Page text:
Charlie represents EV Driver in India

A lot has happened since 2019 started and one of the most exciting things has got to be Charlie’s recent trip to India to represent EV Driver at various electric mobility conferences around the country. Of course we couldn’t resist questioning him no end on everything he got up to and what the EV community is like in India. We managed to narrow it down (with great difficulty) to these questions - so if you’re as interested to hear about Charlie’s India experience as we were, please read on….


So, Charlie, for those of us who don’t know - why did you go out to India?

I went to India to engage with the Indian government to share learnings and make recommendations about EV charging infrastructure installation. So I represented EV Driver as part of a UK delegation, which included Hubeleon, EV Technology, The Phoenix Works and the Department of International Trade, Nottingham City Council, Cenex and Energy Systems Catapult. It was organised by Earnest & Young India and we spoke to various secretary's to government in the transport sector as well as their teams and then various leaders from the private sector, which was really exciting!

Wow! How did EV Driver come up to be on this delegation?

So, first of all, this happened by EV Driver being identified as having one of the earliest EV Networks in the UK (started in 2016), which means that we’ve had the time to be present and engage with policy bodies such as the REA. As a result the REA recently included EV Driver in their structured interview process for a positioning paper for open networks. Positioning papers sit at a government level and as a result of this EV Driver was identified as being valuable for government level interactions, which is pretty cool! So although we may be a small business, the fact that we’re established in our area means that we have a whole load of experience and knowledge to share.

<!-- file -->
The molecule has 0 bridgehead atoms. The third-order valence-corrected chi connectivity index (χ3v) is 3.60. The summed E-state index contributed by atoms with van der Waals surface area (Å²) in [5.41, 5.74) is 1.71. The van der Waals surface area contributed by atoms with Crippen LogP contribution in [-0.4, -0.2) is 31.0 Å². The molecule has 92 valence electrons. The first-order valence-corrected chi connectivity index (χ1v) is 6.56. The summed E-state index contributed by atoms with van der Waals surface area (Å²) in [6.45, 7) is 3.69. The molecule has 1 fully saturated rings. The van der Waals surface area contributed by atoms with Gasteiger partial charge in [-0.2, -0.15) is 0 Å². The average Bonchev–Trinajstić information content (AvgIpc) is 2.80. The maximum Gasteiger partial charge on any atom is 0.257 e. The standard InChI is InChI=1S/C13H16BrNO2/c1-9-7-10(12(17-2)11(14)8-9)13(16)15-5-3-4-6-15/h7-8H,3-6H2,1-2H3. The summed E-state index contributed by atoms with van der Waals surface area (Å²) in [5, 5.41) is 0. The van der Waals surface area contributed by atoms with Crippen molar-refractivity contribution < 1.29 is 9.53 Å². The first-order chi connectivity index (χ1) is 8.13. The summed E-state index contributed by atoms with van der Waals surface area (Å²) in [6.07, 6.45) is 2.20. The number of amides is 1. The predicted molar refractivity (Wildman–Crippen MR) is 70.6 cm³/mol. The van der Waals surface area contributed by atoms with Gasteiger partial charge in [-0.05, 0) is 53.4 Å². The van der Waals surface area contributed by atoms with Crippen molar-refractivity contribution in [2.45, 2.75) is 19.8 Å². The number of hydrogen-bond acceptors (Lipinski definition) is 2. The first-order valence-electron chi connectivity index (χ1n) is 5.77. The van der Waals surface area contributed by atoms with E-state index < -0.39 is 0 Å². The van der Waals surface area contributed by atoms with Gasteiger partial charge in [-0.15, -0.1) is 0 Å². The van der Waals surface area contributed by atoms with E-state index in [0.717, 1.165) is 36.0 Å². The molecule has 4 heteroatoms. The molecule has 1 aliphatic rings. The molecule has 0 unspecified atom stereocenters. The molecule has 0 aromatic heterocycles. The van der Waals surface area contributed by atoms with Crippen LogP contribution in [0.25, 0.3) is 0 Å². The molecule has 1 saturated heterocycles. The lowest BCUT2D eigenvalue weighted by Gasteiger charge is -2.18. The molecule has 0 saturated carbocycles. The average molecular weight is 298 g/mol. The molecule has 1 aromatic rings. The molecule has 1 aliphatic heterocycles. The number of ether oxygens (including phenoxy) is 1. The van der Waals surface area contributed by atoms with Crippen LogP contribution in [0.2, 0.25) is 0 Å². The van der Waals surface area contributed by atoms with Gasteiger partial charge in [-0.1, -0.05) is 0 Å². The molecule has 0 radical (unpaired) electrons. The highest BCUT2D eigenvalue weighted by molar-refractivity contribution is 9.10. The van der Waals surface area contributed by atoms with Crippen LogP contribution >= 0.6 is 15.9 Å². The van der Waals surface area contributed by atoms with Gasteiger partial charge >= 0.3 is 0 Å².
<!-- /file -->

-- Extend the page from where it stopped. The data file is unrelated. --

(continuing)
What was the most memorable part of your trip?

The fact that they had EV policies in 2 out of the 3 states that we visited. We went to Karnataka, Andhra Pradesh and Tamil Nadu, the first two of which have their policies ready to go and Tamil Nadu's was very nearly there too. What made this significant for me was the fact that before the government had even started rolling things out they were already learning from across the world so they could do it as best as possible. The fact that they can grow something new and relatively difficult to work with, demonstrates such an amazing attitude towards the bigger picture. I found that quite remarkable.

A place filled with honest vision for a greener world of mobility and energy provision
— Charlie O'Donoghue

And what was the general Public’s stance towards EV’s?

They thought EV’s were pretty cool, but they were also unsure of how EV’s would come about. Because most of the EV’s they’d seen were 4 wheelers (cars), but 90% of their transport is on 2 wheels. It’s predominantly motorbikes, which will also become electric and we did see some of them, but there’s a lot of technical things that have to be ironed out yet… it’s definitely early days for that. But their attitude generally was open and excited for what they know is coming.

Do they have many EV’s on the road already? Is the government pushing the concept of them?

Well, I was only there for a week, but in that time I only saw one 4 wheeler EV and no 2 wheeler one’s at all! But the concept of Electric Vehicles is really supported by the government and they are keen to get them on the road. They just approved quite a large fund for it. One of the biggest problems with producing these Vehicles in India is the fact that they can make all parts of the vehicle but the lithium battery, which has to be externally sourced from either China or Japan. This makes it more expensive because of the import cost and it means that the product is not ‘Made in India’, which is a massive topic for them. They want to create jobs and build the whole thing in their own country - they want it to be homegrown. They also really focused on supplying the electric vehicles with green energy, instead of just any energy. In different states they’ve got different green energy supply strategies to either install or make available for EV charging. These green energy pieces are another key decision or strategy in my mind as EVs are like a key to the bigger picture of fighting climate change and therefore, knitting all the pieces together will become our most important goal as a global nation.


If you’re interested in seeing some of the policies from Indian government, have a look at Andhra Pradesh’s Electric Mobility Policy here.

Interview by Charlotte Dautzenberg